Most breastfeeding women feel proud when they meet their breastfeeding goals, often overcoming a number of challenges to establish and maintain breastfeeding.
We know that most mothers set out to breastfeed after the birth — research tells us that in Australia, 96% of women initiate breastfeeding. However that rate quickly declines as the months pass. By three months of age, only 39% of babies are exclusively breastfed.
Mothers turn to bottle-feeding after being unable to overcome challenges involved with establishing and maintaining breastfeeding.
Images of breastfeeding mothers, babies and boobs can be controversial, as social media sites, news and bloggers vocally support or oppose them in their place in the world. Those who support the rights of mothers to breastfeed in public use photos of breastfeeding to normalise the sight of a baby at the breast in society. The newly coined brelfies, celebrity breastfeeding moments and promotional memes all do their bit to put breastfeeding out there.
But, for those mothers whose experience of breastfeeding was short-lived, mentally or physically traumatic, and ended in disappointment, such images can seem intended to hurt and shame them. It tends to trigger strong emotional responses.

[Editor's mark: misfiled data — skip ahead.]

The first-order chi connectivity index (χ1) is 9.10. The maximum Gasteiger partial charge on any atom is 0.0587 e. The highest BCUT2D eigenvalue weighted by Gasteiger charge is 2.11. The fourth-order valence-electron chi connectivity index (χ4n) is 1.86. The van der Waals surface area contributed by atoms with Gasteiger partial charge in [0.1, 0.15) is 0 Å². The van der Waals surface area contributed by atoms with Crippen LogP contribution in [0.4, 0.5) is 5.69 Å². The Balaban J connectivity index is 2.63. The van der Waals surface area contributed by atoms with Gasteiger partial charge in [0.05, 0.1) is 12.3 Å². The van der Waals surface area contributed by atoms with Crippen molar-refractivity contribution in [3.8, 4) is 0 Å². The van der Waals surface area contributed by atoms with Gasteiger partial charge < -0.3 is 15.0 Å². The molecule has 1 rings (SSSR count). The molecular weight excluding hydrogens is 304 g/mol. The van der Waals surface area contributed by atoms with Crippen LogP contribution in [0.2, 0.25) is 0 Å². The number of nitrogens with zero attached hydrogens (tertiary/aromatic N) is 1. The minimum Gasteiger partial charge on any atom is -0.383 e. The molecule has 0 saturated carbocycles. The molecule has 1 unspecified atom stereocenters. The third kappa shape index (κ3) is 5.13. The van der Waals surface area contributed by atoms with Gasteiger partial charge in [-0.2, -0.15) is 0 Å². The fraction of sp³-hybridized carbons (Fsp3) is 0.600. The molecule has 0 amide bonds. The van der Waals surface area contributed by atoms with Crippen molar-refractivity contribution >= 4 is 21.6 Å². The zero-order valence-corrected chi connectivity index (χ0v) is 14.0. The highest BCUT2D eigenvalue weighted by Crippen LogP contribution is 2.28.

The media, looking to fuel the so-called mummy-wars, know how to pitch one ‘side' against the other, feeding frustrations and inciting emotional responses. All for the sake of eyeballs on screens.
Meanwhile, real issues shared by all mothers call for better support, education and resources to enable every woman to set out and reach her own personal feeding goals, which are ignored and overlooked by all involved. Every news story about the latest ‘benefit' of breastfeeding, every article about a mother asked to cover up in a public place, every angry blog by a mother let down by society simply increases the pressure felt by all mothers. Yet it fails to support any mothers.
Right now, we have an assault in the media over the brelfie. Here's the thing: brelfies are not about mummy shaming.